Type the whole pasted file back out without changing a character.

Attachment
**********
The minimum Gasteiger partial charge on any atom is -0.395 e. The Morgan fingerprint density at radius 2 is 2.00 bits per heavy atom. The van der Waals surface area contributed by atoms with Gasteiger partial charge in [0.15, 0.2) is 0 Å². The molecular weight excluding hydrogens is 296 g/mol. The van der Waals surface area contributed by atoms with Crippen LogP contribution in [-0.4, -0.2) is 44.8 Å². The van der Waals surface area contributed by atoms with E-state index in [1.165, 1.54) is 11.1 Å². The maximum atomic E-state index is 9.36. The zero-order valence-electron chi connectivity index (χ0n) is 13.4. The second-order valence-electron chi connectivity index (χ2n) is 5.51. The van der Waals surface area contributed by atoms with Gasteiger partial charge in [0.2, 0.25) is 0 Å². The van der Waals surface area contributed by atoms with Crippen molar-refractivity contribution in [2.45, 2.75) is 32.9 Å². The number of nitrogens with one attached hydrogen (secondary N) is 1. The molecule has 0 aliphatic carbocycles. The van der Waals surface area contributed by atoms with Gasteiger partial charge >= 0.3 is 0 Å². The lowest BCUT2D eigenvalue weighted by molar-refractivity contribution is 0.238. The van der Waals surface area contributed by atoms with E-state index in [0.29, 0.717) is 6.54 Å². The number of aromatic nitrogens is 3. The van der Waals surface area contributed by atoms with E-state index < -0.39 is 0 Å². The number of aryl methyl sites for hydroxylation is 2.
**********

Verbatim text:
The minimum Gasteiger partial charge on any atom is -0.395 e. The Morgan fingerprint density at radius 2 is 2.00 bits per heavy atom. The van der Waals surface area contributed by atoms with Gasteiger partial charge in [0.15, 0.2) is 0 Å². The molecular weight excluding hydrogens is 296 g/mol. The van der Waals surface area contributed by atoms with Crippen LogP contribution in [-0.4, -0.2) is 44.8 Å². The van der Waals surface area contributed by atoms with E-state index in [1.165, 1.54) is 11.1 Å². The maximum atomic E-state index is 9.36. The zero-order valence-electron chi connectivity index (χ0n) is 13.4. The second-order valence-electron chi connectivity index (χ2n) is 5.51. The van der Waals surface area contributed by atoms with Gasteiger partial charge in [0.2, 0.25) is 0 Å². The van der Waals surface area contributed by atoms with Crippen molar-refractivity contribution in [2.45, 2.75) is 32.9 Å². The number of nitrogens with one attached hydrogen (secondary N) is 1. The molecule has 0 aliphatic carbocycles. The van der Waals surface area contributed by atoms with Gasteiger partial charge >= 0.3 is 0 Å². The lowest BCUT2D eigenvalue weighted by molar-refractivity contribution is 0.238. The van der Waals surface area contributed by atoms with E-state index in [0.29, 0.717) is 6.54 Å². The number of aromatic nitrogens is 3. The van der Waals surface area contributed by atoms with E-state index < -0.39 is 0 Å². The number of aryl methyl sites for hydroxylation is 2.